Carya ovata (Shagbark Hickory)

Tried and True Native Plant Selections for the Mid-Atlantic

This slow-growing, but long-lived, large tree is indigenous* to river banks and flood plains and makes an attractive ornamental specimen for large landscapes with its good fall color and distinctive exfoliating bark. It also provides excellent support to a variety of wildlife.

*In the Mid-Atlantic Region, it is native in DC, throughout much of VA, predominantly in the mountains, in parts of MD and DE, and in most of PA.

Print Version (Legal Size): Carya ovata (Shagbark Hickory)

Height: 60–80 feet, Spread: 30–50 feet. Bloom Color: Yellow-green. Large, long-lived, deciduous tree with irregular, rounded crown, straight trunk, and deep taproot. Smooth, green, pinnately-compound leaves, usually with 5 lanceolate leaflets; yellow to golden brown fall color. Non-showy yellow-green catkins April to May. Rounded nuts in thick 4-part husks in fall. Bark exfoliates in long strips on older trees. Tolerates occasional drought and flooding. No serious pests or diseases. Deer rarely severely damage. Nuts edible; wood used for curing/smoking, firewood, and making furniture and tools. Host plant for Banded Hairstreak and moths; nuts eaten by birds and mammals; nesting site and cover for songbirds and migrant birds. Soil Requirements: Rich, well-drained. Light Requirements: Sun, Partial Shade. Water Requirements: Moist. Site carefully; difficult to transplant. Use as an ornamental shade tree on large properties. Hardiness: USDA Zones 4–8. Excellent Replacement for Quercus acutissima (Sawtooth Oak) and Juglans nigra (Black Walnut). In the Mid-Atlantic Region, it is native in DC, throughout much of VA, predominantly in the mountains, in parts of MD and DE, and in most of PA.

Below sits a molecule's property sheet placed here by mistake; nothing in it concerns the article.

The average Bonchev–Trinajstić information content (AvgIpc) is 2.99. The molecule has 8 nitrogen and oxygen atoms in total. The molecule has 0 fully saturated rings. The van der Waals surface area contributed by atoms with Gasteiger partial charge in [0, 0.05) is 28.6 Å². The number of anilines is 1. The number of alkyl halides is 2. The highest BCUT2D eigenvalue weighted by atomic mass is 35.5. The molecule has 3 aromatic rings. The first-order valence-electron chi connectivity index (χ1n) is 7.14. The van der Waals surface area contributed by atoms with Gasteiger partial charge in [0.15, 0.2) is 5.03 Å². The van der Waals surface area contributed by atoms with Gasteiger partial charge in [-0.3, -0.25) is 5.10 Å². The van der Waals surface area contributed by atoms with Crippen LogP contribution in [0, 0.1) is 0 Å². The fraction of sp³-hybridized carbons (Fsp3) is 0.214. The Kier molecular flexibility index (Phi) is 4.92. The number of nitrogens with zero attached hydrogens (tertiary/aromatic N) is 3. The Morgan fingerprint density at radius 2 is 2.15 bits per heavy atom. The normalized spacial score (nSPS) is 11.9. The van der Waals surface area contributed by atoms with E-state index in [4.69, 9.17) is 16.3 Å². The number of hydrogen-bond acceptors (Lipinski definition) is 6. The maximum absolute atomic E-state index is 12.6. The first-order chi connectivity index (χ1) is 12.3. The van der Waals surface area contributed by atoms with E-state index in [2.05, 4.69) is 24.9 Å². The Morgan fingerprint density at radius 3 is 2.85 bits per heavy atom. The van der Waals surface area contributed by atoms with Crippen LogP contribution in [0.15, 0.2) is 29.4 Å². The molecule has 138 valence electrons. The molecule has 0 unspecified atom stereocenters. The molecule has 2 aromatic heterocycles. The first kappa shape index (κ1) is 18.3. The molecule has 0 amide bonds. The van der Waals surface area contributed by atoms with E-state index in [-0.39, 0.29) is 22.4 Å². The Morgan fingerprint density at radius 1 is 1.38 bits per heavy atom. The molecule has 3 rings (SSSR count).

Learn more about other Mid-Atlantic plants: Tried and True Plant Fact Sheets